It seems like only yesterday that I was picking on Marian College (a small Catholic college here in Indy) for starting up an expensive football program as an effort to "put itself on the map" — at the same time their endowment was hitting rock-bottom and basic academic needs at the college were going unmet. Now I have a new reason to pick on them: Their creation of a "Business of Motorsports" program.
The motorsports program is an 18-hour curriculum taught mostly by adjuncts recruited from the motorsports industry, including Indianapolis Motor Speedway president Joie Chitwood. It is apparently a concentration of an existing Sports Management major. Everybody knows that Indy is the center of auto racing in the USA (just look at our quarter), and this new deal from Marian comes at the same time the governor’s office has announced it wants to expand the auto racing industry throughout the state.
I’ve got no problem with motorsports per se, but I do have problems with the Business of Motorsports program:
1. It’s extremely narrow in focus. Students are going to come out of this program knowing how to do exactly one thing — manage a motorsports-related business. In a world in which people change careers about as often as people used to change jobs, Marian is doing students now favors by offering a niche degree. What happens if they want to move on to a different career, or if the current NASCAR-fueled motorsports craze dies out?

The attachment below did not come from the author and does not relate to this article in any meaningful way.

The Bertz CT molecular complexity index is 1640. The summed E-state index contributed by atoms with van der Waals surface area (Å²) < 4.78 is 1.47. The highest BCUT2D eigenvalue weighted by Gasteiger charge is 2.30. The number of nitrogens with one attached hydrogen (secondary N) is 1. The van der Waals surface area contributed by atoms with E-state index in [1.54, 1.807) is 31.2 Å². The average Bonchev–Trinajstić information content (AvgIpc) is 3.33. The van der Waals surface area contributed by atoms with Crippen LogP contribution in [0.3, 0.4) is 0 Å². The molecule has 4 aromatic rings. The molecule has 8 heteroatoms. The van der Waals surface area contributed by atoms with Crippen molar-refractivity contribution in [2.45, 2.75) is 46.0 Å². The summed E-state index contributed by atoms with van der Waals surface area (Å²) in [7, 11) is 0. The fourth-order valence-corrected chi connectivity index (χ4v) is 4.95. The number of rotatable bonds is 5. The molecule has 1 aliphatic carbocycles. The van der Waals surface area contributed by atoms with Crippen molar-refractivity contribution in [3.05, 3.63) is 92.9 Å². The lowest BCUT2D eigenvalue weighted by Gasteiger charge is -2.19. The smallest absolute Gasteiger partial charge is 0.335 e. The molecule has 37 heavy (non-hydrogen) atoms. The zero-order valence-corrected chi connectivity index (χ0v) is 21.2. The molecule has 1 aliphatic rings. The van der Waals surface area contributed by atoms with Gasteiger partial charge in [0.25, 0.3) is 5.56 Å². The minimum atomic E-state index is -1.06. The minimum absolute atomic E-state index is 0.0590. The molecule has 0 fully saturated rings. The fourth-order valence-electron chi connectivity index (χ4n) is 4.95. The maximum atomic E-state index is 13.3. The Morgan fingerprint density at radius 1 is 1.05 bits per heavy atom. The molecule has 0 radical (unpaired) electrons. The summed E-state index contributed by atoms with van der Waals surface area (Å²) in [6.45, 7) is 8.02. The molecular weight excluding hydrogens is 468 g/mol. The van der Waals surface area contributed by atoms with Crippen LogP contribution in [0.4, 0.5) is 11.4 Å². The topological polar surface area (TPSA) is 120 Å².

2. Related to the first point, it’s counter to the liberal arts mission of the college. Here’s a quote from a short essay on liberal education from the VPAA of Marian College:
These capabilities [that distinguish the educated person] include the capabilities to imagine creatively, to think intelligently, to judge wisely and to act responsibly. The actualization of these capabilities, which is the goal of a liberal arts education, involves an enlargement of a person’s mind and character. An enlargement of mind based on a formation of the mind by the intersecting perspectives of history and psychology, biology and theology, sociology and philosophy, literature and political science. An enlargement of character that leads the person to take responsibility for him or herself as a human being – “self-responsibility” for the unique edition one makes of one’s life by one’s own choices.
I just don’t see how an concentrated curriculum in motorsports management does that. I do see how a broad program in business or economics, followed up by, say, an internship at the IMS, could accomplish this mission and give students the chance to get their feet in the motorsports industry’s door. But I guess that lacks the sex appeal of a program with "motorsports" in the name.
3. Same question as before with football: Who’s paying for this? The program is beign taught by an army of high-profile adjuncts. Where’s the money coming from? More to the point, what core academic area of the college is being shortchanged so that the adjuncts can be paid? (And while we’re at it, do these adjuncts have any teaching experience or any clue of what a liberal arts education is about? Or are they just IRL/F1/NASCAR luminaries who want a teaching gig on the side for variety?)
It’s truly sad when a liberal arts college loses contact with its roots and sacrifices core academic areas for something with more nominal appeal. On the other hand, Marian will probably end up "on the map" as a football/motorsports powerhouse. For what that’s worth.
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